New to wine making, have some questions.
First off, let me say thanks in advance for any answers or suggestions I'm given. I'll probably be on here frequently with questions since I'm so new at this... Well, i'll just fire away.
1. I've gotten recipes, how-to, instructions, etc. from books I've bought and online recipes. The ingredients are so inconsistent. For example, I started my first batch of wine last week (nectarine). One book I have said use 2 tsp of peptic enzyme per gallon, one book said 1 tsp per gallon, and the peptic enzyme bottle said use 1/2 tsp per gallon. Every ingredient was this inconsistent. I guess winemaking isn't an exact science? What's a good rule of thumb or proven online recipes?
2. My books say (which they may be wrong) I need to keep it between 70-75 degrees during the primary fermentation. That's not possible. I can't keep it in the house (wife hates the smell), so I keep it in the garage (closer to like 90 degrees). My friend that makes great wine, which got me started in this btw, says he keeps his in the garage/shop every time and has no problems. What's the deal there? What to do in the winter?
3. I used fresh nectarines on my first try. Would using frozen berries be acceptable? I would like to try a batch of raspberry wine and frozen berries is pretty much the only way. Would that taste any different than fresh?
5. Can you stir too much in the primary fermentation stage?
6. I'm making a 5 gallon right now, if I decided to make a 1 gallon batch, would I still use one packet of yeast? Does it matter?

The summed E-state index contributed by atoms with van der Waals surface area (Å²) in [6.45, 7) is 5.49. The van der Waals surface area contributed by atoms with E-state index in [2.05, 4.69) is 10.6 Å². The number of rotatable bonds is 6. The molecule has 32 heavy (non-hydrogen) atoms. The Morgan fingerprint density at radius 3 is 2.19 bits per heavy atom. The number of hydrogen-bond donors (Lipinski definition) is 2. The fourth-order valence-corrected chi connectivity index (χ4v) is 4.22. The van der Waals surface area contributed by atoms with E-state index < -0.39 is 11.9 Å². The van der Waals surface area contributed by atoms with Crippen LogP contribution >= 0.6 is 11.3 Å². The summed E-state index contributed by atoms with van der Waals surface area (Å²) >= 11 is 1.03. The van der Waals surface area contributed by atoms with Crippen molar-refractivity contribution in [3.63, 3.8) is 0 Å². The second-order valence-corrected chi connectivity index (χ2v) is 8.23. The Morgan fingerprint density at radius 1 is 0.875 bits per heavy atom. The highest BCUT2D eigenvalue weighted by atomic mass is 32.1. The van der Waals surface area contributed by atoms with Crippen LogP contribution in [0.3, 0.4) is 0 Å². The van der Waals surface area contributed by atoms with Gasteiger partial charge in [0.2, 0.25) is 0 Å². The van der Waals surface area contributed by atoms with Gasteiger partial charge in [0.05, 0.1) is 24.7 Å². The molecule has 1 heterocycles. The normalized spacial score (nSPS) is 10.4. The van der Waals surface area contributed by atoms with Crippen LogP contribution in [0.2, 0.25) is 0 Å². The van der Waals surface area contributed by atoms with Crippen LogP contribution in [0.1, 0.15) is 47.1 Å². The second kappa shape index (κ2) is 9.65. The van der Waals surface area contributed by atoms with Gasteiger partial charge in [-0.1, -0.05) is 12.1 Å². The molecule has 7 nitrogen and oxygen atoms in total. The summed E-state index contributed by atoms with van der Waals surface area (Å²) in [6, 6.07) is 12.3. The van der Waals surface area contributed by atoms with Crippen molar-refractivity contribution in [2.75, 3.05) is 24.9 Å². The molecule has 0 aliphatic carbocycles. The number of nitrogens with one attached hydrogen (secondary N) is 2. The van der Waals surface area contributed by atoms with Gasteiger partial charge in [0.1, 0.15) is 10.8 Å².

I'll post more questions as they arise. Again, thanks in advance for any assistance, I'm new to this.
welcome to the hobby, lemme see if i can answer some of your questions.
1. Brewing is NOT an exact science, you are correct on that. Most recipes are made by trial and error until the brewer gets what he wants. His ideal brew may be different than another, so the recipes differ. Try different recipes for the same thing, always change something in a recipe your repeating, for better or for worse. For the pectic enzyme, I think 1/2 tsp should be fine since an enzyme does not stop working until an equilibrium is reached or there is no more substrate to eat. thus, the ammount dosn't matter, but more enzyme will work faster.
2. 90 degrees is really too high for the yeast to actively survive in. The yeast will work somewhat, but you might end up with off flavors or risk the death of all the yeast in the batch.
There are 2 solutions here:
make it work for your wife: Some people have scrubbers that make the smell go away. you may have to look into this more in depth, but its the same idea as a filter.
make it work for the temp: What some home brewers do in your situation is place the fermenter into a water bath, sometimes with added ice/frozen bottles. water does not change temperature fast, so the water will remain cool when the air heats up, hence cooling your fermenter.
3. Frozen is just fine, many people use frozen fruit. I have never heard anyone complain about the difference between the two, but I would guess fresh would be a bit better due to the obvious "freshness"
4. Wait a second... there is no 4...
5. Yes you can. For most brews, stirring is not actually needed, but for some they do require light stirring just to keep things from getting stuck. the main problem with stirring is that it stirs up the sediment in the bottom, making it cloudy. ideally the lees and sediment should all be at the bottom of the fermenter when fermentation is finished.